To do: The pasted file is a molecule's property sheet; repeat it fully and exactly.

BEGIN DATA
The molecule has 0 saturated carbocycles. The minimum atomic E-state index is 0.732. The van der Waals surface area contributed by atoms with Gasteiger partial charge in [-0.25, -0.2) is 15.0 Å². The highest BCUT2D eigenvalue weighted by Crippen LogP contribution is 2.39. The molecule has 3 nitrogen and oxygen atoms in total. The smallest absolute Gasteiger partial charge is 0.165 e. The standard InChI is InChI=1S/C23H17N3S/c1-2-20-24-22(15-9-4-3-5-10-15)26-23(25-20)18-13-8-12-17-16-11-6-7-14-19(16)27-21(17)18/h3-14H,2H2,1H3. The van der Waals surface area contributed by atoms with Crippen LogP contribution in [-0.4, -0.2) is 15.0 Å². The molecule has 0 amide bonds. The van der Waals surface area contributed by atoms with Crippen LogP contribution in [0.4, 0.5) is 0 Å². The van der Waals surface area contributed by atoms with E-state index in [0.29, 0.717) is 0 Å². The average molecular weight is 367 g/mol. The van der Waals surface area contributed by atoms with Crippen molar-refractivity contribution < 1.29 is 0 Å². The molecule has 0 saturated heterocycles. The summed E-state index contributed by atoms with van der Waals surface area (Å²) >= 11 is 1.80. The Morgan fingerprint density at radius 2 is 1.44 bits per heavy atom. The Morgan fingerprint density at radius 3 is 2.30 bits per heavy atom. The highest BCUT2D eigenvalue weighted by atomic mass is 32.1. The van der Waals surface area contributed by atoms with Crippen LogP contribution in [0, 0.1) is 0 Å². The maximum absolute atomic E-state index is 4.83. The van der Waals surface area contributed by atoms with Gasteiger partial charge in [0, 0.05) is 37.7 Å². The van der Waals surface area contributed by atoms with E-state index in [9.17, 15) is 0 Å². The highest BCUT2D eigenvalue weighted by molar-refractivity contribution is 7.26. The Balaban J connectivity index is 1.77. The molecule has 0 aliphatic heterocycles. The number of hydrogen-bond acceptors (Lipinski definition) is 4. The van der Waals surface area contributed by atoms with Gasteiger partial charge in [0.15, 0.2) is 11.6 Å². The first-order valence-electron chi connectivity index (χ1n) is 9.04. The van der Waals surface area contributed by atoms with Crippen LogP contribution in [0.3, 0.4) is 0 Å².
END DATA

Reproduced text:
The molecule has 0 saturated carbocycles. The minimum atomic E-state index is 0.732. The van der Waals surface area contributed by atoms with Gasteiger partial charge in [-0.25, -0.2) is 15.0 Å². The highest BCUT2D eigenvalue weighted by Crippen LogP contribution is 2.39. The molecule has 3 nitrogen and oxygen atoms in total. The smallest absolute Gasteiger partial charge is 0.165 e. The standard InChI is InChI=1S/C23H17N3S/c1-2-20-24-22(15-9-4-3-5-10-15)26-23(25-20)18-13-8-12-17-16-11-6-7-14-19(16)27-21(17)18/h3-14H,2H2,1H3. The van der Waals surface area contributed by atoms with Crippen LogP contribution in [-0.4, -0.2) is 15.0 Å². The molecule has 0 amide bonds. The van der Waals surface area contributed by atoms with Crippen LogP contribution in [0.4, 0.5) is 0 Å². The van der Waals surface area contributed by atoms with E-state index in [0.29, 0.717) is 0 Å². The average molecular weight is 367 g/mol. The van der Waals surface area contributed by atoms with Crippen molar-refractivity contribution < 1.29 is 0 Å². The molecule has 0 saturated heterocycles. The summed E-state index contributed by atoms with van der Waals surface area (Å²) >= 11 is 1.80. The Morgan fingerprint density at radius 2 is 1.44 bits per heavy atom. The Morgan fingerprint density at radius 3 is 2.30 bits per heavy atom. The highest BCUT2D eigenvalue weighted by atomic mass is 32.1. The van der Waals surface area contributed by atoms with Crippen LogP contribution in [0, 0.1) is 0 Å². The maximum absolute atomic E-state index is 4.83. The van der Waals surface area contributed by atoms with Gasteiger partial charge in [0, 0.05) is 37.7 Å². The van der Waals surface area contributed by atoms with E-state index in [9.17, 15) is 0 Å². The highest BCUT2D eigenvalue weighted by molar-refractivity contribution is 7.26. The Balaban J connectivity index is 1.77. The molecule has 0 aliphatic heterocycles. The number of hydrogen-bond acceptors (Lipinski definition) is 4. The van der Waals surface area contributed by atoms with Gasteiger partial charge in [0.15, 0.2) is 11.6 Å². The first-order valence-electron chi connectivity index (χ1n) is 9.04. The van der Waals surface area contributed by atoms with Crippen LogP contribution in [0.3, 0.4) is 0 Å².